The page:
Section 1 Epidemiology and aetiology
Chickenpox develops latency in the dorsal root ganglion after primary infection and reactivation can occur throughout life, in the form of shingles.
In the UK, primary infection has a peak incidence in winter and early spring. In England and Wales, incidence is 1,290 per 100,000 person-years. Chickenpox is common, so most pregnant women exposed to the virus are immune and only three in 1,000 pregnancies are complicated by primary infection.
Varicella can develop between one and 16 days of life in infants born to mothers with active varicella around the time of delivery.
Chickenpox is a notifiable disease in Northern Ireland and Scotland, but not in England and Wales.
Chickenpox is one of the most contagious childhood infections and the household attack rate for non-immune individuals who come into close contact is about 90%. School contact tends to be lower at 12-33%.
The virus is spread by direct contact or airborne droplets followed by mucosal invasion of the upper respiratory tract and conjunctiva, or direct contact with infected vesicles. Primary infection causes chickenpox.
Asymptomatic infection is unusual, but some cases are so mild, they go unrecognised. The primary viraemic phase is followed by a secondary viraemia to the skin and the mucosal surfaces.
Children are contagious from one to two days before the onset of the rash until all lesions have crusted over. The incubation period is 10-21 days, but most children usually become ill 14-16 days after contact. However, the incubation period can be much shorter in immunosuppressed patients or longer if the child has received varicella zoster immunoglobulin (VZIG).
Each child in a family who develops varicella tends to have sequentially worse disease, with the final child being the most unwell. Young infants, adolescents and adults tend to have more severe disease, with a higher rate of complications.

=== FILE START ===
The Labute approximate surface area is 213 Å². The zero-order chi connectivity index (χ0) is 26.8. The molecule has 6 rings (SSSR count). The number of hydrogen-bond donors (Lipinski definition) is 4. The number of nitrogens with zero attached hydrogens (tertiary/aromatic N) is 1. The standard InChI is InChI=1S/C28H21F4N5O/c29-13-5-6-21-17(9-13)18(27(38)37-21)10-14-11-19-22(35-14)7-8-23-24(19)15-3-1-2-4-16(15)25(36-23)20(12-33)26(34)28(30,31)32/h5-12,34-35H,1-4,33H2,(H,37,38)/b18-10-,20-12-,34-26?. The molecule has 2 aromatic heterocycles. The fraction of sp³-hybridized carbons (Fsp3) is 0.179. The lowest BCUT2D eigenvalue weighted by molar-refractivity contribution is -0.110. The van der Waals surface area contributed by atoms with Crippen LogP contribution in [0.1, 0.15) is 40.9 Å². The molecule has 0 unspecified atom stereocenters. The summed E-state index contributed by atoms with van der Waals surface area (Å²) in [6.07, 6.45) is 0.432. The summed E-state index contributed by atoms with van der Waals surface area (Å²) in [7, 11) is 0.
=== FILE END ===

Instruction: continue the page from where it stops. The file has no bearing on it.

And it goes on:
The current two-dose schedule provides 98% immunity for children and 75% immunity for adolescents and adults. Breakthrough infection in both groups is milder, with fewer lesions and systemic symptoms than unvaccinated individuals. Reinfection is rare and vesicular rashes in childhood are often difficult to differentiate in the early stages.
Shingles occurs as a reactivation of the dormant varicella zoster infection and usually presents as a painful, vesicular rash in a dermatomal distribution. There are usually no systemic symptoms, but post-herpetic neuralgia can persist for months after resolution of the rash.
Section 2 Making the diagnosis
Chickenpox is characterised by the presence of a generalised, pruritic rash that develops into vesicles, then pustules and finally crusts.1
A detailed medical history is vital in cases where the diagnosis is uncertain, and establishing recent exposure to varicella can be helpful.
Diagnosis is important so that parents can be counselled about contact avoidance and symptom relief. Hospital admission should be avoided wherever possible, to avoid unnecessary nosocomial outbreaks.
Chickenpox is usually distinctive, but other causes of vesicular rash include herpes simplex (not usually disseminated), herpes zoster (usually dermatomal), hand, foot and mouth disease (Coxsackie virus), enterovirus, impetigo and syphilis.
Signs and symptoms
Adolescents may complain of a prodrome of nausea, myalgia, headache and loss of appetite, but symptoms in younger children are usually non-specific, although fever is practically universal.
The classical sign of chickenpox infection is the generalised, cropping vesicular rash and intense pruritus. The rash is seen mostly on the head and trunk, but can occur in any area of the skin and conjunctiva.
The rash appears in crops, with new lesions occurring for three to six days following the primary lesion. Most lesions will heal without scarring and the disease resolves within about one week of symptom onset.
In immunocompromised children, including those with HIV or on long-term steroids, progressive, severe varicella can develop. This is characterised by high fever of long duration, continuing eruption of cropping lesions and the appearance of complications. In some cases, despite adequate treatment, the disease can be fatal. Haemorrhagic varicella, with bleeding into and around lesions, is also seen, but is rare.